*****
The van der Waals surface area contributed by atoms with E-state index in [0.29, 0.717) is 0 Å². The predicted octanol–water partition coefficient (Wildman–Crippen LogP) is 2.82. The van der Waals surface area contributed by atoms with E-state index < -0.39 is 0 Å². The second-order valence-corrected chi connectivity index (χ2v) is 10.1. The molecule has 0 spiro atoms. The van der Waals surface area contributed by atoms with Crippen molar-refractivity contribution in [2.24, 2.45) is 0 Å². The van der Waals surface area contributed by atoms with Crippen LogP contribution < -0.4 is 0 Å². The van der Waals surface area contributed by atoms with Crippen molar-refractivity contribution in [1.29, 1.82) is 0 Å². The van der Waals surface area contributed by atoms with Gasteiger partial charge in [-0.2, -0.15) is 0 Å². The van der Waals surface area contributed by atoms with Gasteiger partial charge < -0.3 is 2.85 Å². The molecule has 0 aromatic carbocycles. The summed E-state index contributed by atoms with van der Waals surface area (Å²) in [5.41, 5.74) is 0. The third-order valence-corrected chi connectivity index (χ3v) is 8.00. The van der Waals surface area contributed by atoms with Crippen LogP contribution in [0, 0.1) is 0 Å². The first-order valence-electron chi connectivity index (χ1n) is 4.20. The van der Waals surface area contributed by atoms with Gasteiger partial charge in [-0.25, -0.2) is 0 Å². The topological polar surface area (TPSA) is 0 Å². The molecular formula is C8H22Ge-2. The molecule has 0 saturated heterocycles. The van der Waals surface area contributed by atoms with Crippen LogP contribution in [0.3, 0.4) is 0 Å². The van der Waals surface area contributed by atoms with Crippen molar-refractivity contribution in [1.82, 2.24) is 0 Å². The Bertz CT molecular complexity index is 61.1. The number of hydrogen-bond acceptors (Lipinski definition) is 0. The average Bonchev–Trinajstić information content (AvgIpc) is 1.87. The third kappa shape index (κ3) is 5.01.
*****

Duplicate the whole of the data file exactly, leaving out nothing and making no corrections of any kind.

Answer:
The van der Waals surface area contributed by atoms with E-state index in [0.29, 0.717) is 0 Å². The predicted octanol–water partition coefficient (Wildman–Crippen LogP) is 2.82. The van der Waals surface area contributed by atoms with E-state index < -0.39 is 0 Å². The second-order valence-corrected chi connectivity index (χ2v) is 10.1. The molecule has 0 spiro atoms. The van der Waals surface area contributed by atoms with Crippen molar-refractivity contribution in [2.24, 2.45) is 0 Å². The van der Waals surface area contributed by atoms with Crippen LogP contribution < -0.4 is 0 Å². The van der Waals surface area contributed by atoms with Crippen molar-refractivity contribution in [1.29, 1.82) is 0 Å². The van der Waals surface area contributed by atoms with Gasteiger partial charge in [-0.2, -0.15) is 0 Å². The van der Waals surface area contributed by atoms with Gasteiger partial charge < -0.3 is 2.85 Å². The molecule has 0 aromatic carbocycles. The summed E-state index contributed by atoms with van der Waals surface area (Å²) in [5.41, 5.74) is 0. The third-order valence-corrected chi connectivity index (χ3v) is 8.00. The van der Waals surface area contributed by atoms with Crippen LogP contribution in [0, 0.1) is 0 Å². The first-order valence-electron chi connectivity index (χ1n) is 4.20. The van der Waals surface area contributed by atoms with Gasteiger partial charge in [-0.25, -0.2) is 0 Å². The topological polar surface area (TPSA) is 0 Å². The molecular formula is C8H22Ge-2. The molecule has 0 saturated heterocycles. The van der Waals surface area contributed by atoms with Crippen LogP contribution in [0.3, 0.4) is 0 Å². The van der Waals surface area contributed by atoms with Crippen molar-refractivity contribution in [1.82, 2.24) is 0 Å². The Bertz CT molecular complexity index is 61.1. The number of hydrogen-bond acceptors (Lipinski definition) is 0. The average Bonchev–Trinajstić information content (AvgIpc) is 1.87. The third kappa shape index (κ3) is 5.01.